Using early and American Christianity as examples, this class examines how various social forces shape the religious beliefs and practices of people of faith. In particular it draws on a number of sociological perspectives, looking both at their historical and philosophical underpinnings and at what they can tell us about religious growth, faith in the modern world, and religiously inspired social action.

Buddhism in America (RSOC 113)

Following a survey of Buddhist teachings and the history of the transmission of Buddhism in America, this course explores the diverse array of Buddhist groups in Silicon Valley. Prerequisite: Intermediate level course (SCTR 20-99, TESP 20-99, or RSOC 20-99) or another course approved as fulfilling the intermediate level Core requirement in Religious Studies and completion of 88 quarter units.

Religion and Ethnography (RSOC 116/ANTH 174)

This course examines what makes ethnography an ideal method for studying religion and religious cultures. How might participant-observation round out knowledge from research into written text and religious/social history? How does ethnography assist researchers in understanding the relationship between religious rites and kinship? In addition to learning about the "classics" in religion and ethnography, students may explore subdisciplines, such as visual ethnography and theological anthropology. The course discusses how the study of religion and ethnography might contribute to careers in journalism, filmmaking, and others. In hands-on independent projects, students practice taking field notes, writing ethnographic reports, and sharing their work with classmates.

Religions at Silicon Valley (RSOC 123)

Is something unique happening in the Valley's religious landscape? This seminar addresses that question through different perspectives on the Valley's culture, scholarly approaches to the Buddhist, Catholic, and Muslim experiences in America, and interactions with local congregations. Prerequisite: Intermediate level course (SCTR 20-99, TESP 20-99, or RSOC 20-99) or another course approved as fulfilling the intermediate level Core requirement in Religious Studies and completion of 88 qyarter units.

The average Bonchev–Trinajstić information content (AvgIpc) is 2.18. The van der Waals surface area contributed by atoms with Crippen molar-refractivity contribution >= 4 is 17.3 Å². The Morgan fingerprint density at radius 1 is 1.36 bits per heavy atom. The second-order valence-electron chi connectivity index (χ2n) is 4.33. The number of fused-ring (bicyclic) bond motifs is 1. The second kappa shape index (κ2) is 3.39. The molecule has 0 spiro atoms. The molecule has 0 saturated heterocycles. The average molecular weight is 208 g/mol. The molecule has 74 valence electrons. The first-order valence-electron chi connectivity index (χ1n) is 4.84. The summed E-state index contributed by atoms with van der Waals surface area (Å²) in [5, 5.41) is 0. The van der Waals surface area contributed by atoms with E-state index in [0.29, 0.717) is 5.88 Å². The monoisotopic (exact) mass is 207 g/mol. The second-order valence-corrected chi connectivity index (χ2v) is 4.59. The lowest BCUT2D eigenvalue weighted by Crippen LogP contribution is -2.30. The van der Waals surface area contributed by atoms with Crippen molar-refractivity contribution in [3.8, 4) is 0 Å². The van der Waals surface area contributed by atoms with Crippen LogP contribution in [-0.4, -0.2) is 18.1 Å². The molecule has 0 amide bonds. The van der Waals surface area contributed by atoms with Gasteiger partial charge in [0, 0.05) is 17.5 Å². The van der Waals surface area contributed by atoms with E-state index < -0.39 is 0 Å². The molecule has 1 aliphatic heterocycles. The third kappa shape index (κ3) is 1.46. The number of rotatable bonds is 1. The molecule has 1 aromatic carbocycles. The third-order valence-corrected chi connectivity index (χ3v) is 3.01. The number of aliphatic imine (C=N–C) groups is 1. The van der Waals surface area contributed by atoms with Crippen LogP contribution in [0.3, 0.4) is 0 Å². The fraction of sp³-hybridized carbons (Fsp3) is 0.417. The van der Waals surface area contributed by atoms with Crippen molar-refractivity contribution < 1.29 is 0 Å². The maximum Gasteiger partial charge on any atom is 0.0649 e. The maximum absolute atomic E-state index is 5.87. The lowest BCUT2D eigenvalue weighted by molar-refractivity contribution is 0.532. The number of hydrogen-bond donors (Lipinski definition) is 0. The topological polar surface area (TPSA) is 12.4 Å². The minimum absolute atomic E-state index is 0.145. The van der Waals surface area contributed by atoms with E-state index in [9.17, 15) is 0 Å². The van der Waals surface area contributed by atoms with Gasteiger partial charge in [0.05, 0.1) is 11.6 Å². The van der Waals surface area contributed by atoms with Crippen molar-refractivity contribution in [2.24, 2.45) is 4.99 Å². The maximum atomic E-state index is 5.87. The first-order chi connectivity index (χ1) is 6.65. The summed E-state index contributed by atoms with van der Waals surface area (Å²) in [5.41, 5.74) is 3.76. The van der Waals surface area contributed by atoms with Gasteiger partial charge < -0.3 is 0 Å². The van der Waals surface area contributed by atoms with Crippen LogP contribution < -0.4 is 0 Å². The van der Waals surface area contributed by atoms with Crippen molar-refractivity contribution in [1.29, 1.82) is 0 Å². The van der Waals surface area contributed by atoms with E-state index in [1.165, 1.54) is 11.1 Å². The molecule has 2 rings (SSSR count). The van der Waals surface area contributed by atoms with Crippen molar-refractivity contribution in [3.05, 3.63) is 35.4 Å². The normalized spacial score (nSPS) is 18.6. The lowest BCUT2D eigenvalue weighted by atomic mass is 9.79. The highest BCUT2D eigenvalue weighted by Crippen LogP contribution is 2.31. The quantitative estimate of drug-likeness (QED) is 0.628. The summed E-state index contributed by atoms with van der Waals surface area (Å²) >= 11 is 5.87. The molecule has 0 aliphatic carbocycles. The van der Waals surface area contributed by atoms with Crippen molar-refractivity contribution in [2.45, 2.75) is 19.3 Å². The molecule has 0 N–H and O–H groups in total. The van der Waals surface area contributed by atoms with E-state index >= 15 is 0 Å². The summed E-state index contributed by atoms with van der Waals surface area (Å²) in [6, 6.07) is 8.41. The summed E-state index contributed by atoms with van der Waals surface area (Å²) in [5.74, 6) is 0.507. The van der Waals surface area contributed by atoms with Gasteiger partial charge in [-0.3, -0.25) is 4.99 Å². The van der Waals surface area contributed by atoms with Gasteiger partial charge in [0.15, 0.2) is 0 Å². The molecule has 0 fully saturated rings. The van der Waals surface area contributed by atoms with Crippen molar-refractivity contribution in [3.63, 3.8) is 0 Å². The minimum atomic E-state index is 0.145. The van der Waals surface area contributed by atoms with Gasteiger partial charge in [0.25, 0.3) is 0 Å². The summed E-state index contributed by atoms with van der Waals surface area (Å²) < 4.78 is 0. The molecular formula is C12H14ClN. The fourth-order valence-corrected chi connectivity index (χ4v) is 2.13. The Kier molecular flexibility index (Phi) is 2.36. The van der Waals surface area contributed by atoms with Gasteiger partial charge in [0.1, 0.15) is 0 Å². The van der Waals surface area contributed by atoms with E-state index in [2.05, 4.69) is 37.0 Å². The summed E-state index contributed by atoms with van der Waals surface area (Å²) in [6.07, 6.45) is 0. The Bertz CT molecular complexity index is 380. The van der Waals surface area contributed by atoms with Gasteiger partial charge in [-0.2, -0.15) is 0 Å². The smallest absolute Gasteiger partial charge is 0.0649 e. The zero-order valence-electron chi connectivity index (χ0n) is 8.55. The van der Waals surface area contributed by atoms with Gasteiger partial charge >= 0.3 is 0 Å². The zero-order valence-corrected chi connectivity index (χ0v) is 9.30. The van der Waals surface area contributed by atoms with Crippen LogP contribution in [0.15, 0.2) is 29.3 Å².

Architects of Solidarity (RSOC 135)

This course starts from the Jesuit claim to educate students for "solidarity for the real world." We explore what that might look like in different intellectual, cultural and faith traditions, asking how they frame issues like poverty, intolerance, suffering, marginality, globalization, etc. to inspire and justify action on behalf of others. Course requirements include field work with local organizations whose missions suggest we could learn something from them about what solidarity looks like in Silicon Valley.  Prerequisite: Intermediate level course (SCTR 20-99, TESP 20-99, RSOC 20-99) or another course approved as fulfilling the intermediate level Core requirement in Religious Studies and completion of 88 quarter units. Note: This course requires participation in community-based learning (CBL) experiences off campus.

Religion, Gender and Globalization (RSOC 170/WGST 146)

Using feminist ethics as a framework, this course examines the ethical issues at the intersection of religion and globalization, and unpacks the implications of this intersection for women. Focuses on the human rights of women and examines ways in which globalization has affected, supported, or undermined the human rights of women and the role of religion in their lives.